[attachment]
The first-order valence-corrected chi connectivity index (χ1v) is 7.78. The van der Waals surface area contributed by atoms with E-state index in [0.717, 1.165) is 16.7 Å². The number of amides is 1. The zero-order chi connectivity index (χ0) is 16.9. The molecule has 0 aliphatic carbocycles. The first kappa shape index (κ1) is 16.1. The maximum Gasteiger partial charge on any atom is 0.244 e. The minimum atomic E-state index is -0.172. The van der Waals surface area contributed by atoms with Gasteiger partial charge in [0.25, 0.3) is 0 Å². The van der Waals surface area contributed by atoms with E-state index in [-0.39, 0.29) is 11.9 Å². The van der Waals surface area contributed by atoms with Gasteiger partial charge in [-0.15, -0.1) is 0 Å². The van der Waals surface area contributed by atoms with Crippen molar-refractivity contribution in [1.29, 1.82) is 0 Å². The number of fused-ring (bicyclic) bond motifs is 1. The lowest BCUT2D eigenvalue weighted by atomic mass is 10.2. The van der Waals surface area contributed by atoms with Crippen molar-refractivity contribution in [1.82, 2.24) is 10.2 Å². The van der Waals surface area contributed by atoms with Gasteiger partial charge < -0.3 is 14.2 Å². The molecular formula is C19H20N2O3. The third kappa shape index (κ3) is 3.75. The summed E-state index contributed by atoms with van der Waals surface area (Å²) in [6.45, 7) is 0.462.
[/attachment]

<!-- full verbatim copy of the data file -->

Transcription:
The first-order valence-corrected chi connectivity index (χ1v) is 7.78. The van der Waals surface area contributed by atoms with E-state index in [0.717, 1.165) is 16.7 Å². The number of amides is 1. The zero-order chi connectivity index (χ0) is 16.9. The molecule has 0 aliphatic carbocycles. The first kappa shape index (κ1) is 16.1. The maximum Gasteiger partial charge on any atom is 0.244 e. The minimum atomic E-state index is -0.172. The van der Waals surface area contributed by atoms with Gasteiger partial charge in [0.25, 0.3) is 0 Å². The van der Waals surface area contributed by atoms with E-state index in [-0.39, 0.29) is 11.9 Å². The van der Waals surface area contributed by atoms with Gasteiger partial charge in [-0.15, -0.1) is 0 Å². The van der Waals surface area contributed by atoms with Crippen molar-refractivity contribution in [1.29, 1.82) is 0 Å². The number of fused-ring (bicyclic) bond motifs is 1. The lowest BCUT2D eigenvalue weighted by atomic mass is 10.2. The van der Waals surface area contributed by atoms with Crippen molar-refractivity contribution in [1.82, 2.24) is 10.2 Å². The van der Waals surface area contributed by atoms with Gasteiger partial charge < -0.3 is 14.2 Å². The molecular formula is C19H20N2O3. The third kappa shape index (κ3) is 3.75. The summed E-state index contributed by atoms with van der Waals surface area (Å²) in [6.45, 7) is 0.462.